Participants’ Limited Engagement in Illinois Retirement Savings Program Could Help Boost Financial Security

Survey shows few routinely check their accounts while saving

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Participants’ Limited Engagement in Illinois Retirement Savings Program Could Help Boost Financial Security

Early participants in the Illinois program intended to help private-sector workers save for their retirements have not checked their accounts routinely and many don’t know how much they have saved, according to a survey by The Pew Charitable Trusts.

These findings indicate limited engagement in the years immediately after the 2018 launch of Illinois Secure Choice—a retirement savings program facilitated by the state of Illinois—but the data shows that participants have been doing what policymakers intended: putting money aside for retirement.

The Illinois initiative targets those without access to a workplace retirement plan who work at businesses with a threshold number of employees, now five. Eligible workers are automatically enrolled and contribute a preset percentage of their wages or salaries. They can opt out, change their contribution percentage, or withdraw prior contributions at any time.

To learn more about participants’ experiences, Pew contracted with the Rand Corp. to survey adults eligible to participate in Illinois Secure Choice. Rand conducted the survey in three waves at roughly six-month intervals, with the first round fielded in the spring of 2020, the second in the fall of 2020, and the third in the spring of 2021.

The results show limited routine engagement with the program in its initial years. For example, most participants did not check their accounts regularly, at any rate from daily to quarterly. (See Figure 1.) By spring 2021, the last wave, 41% of participants were checking regularly. That is a small but statistically significant increase from 37% the prior year, but still represents less than half of participants.

Engagement increased with education level: Half of those with a college degree or higher said they checked their accounts. Other demographic characteristics, however, were not associated with checking or not checking accounts.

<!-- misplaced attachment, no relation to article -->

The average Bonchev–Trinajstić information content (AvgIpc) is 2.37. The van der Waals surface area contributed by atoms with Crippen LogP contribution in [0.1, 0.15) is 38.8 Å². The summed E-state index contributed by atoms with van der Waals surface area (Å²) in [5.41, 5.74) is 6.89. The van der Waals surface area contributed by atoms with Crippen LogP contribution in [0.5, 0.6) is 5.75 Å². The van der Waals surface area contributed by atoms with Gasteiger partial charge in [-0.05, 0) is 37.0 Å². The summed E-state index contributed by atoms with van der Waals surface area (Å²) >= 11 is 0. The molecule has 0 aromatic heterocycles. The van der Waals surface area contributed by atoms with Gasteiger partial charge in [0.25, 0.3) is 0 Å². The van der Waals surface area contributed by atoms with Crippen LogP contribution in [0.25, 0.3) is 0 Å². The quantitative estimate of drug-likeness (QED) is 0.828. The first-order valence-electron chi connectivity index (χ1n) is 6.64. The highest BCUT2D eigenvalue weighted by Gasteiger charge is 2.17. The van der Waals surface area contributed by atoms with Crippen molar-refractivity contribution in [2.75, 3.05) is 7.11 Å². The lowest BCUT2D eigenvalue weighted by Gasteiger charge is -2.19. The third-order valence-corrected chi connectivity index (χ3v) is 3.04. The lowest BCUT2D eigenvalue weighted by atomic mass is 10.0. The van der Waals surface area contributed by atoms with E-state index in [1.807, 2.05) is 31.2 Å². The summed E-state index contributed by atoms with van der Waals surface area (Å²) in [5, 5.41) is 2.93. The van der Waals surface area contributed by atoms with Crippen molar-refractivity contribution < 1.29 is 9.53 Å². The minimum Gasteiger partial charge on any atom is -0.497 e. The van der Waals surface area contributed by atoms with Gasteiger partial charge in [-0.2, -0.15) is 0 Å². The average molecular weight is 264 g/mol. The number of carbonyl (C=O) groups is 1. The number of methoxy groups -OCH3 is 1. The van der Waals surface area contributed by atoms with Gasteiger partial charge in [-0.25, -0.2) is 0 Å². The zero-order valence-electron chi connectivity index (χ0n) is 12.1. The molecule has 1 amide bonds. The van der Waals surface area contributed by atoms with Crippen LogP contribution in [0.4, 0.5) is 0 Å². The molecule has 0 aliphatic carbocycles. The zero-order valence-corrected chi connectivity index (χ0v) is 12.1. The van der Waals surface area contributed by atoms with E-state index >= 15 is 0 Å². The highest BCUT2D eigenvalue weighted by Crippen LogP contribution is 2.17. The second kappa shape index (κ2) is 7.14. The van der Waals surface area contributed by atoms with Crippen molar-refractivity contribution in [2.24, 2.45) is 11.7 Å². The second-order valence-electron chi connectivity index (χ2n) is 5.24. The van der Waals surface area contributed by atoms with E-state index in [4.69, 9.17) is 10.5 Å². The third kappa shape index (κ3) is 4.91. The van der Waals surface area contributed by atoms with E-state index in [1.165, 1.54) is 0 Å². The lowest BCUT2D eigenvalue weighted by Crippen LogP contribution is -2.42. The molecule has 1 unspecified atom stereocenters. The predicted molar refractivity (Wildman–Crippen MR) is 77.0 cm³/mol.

About 3 in 10 account holders (29%) said in the fall of 2020 that they knew approximately or exactly how much savings they had accumulated. (See Figure 2.) By the spring of 2021, that figure had risen slightly to one third, a small but statistically significant increase in knowledge.

Some demographic groups, particularly those closer to retirement age, were more likely to have a sense of their savings. For example, participants over age 45 and those having at least a college degree were more likely than other groups to say they knew their account balances in fall 2020 and spring 2021.

The limited engagement may suggest that paycheck deductions are not a source of concern and are not affecting these workers’ financial pictures. More broadly, people who “set it and forget it” with regards to their Illinois Secure Choice accounts may be more likely to build their savings over time.

Some financial advisers recommend checking savings account balances no more than once a quarter to avoid ill-considered asset sales or withdrawals based on short-term market movements. And that connection between savers checking their accounts and making withdrawals is underscored by data showing that withdrawals tend to increase when annual statements go out. (See Figure 3.)

On the other hand, more of those who checked their accounts regularly, or who knew their account balances, felt financially secure than those who didn’t check routinely. (See Figure 4.) By spring 2021, when 41% of participants were checking their accounts regularly, almost two thirds (64%) of that group said they felt financially secure. That figure drops to 54% among participants who said they never checked their accounts. More of those who said they knew their account balances also said they felt financially secure compared with those who did not know their account balances (63% versus 55%, respectively).

The limited engagement early on suggests that participants have not been overly concerned about deductions to their paychecks, and that participating in Illinois Secure Choice has not altered their overall financial situations. On the other hand, participants who did check their accounts, or who knew their balances, felt more financially secure than those who didn’t check, a positive outcome for the new savings initiative.

Alison Shelton is a senior research officer and Mark Hines is a research officer with The Pew Charitable Trusts’ retirement savings project.

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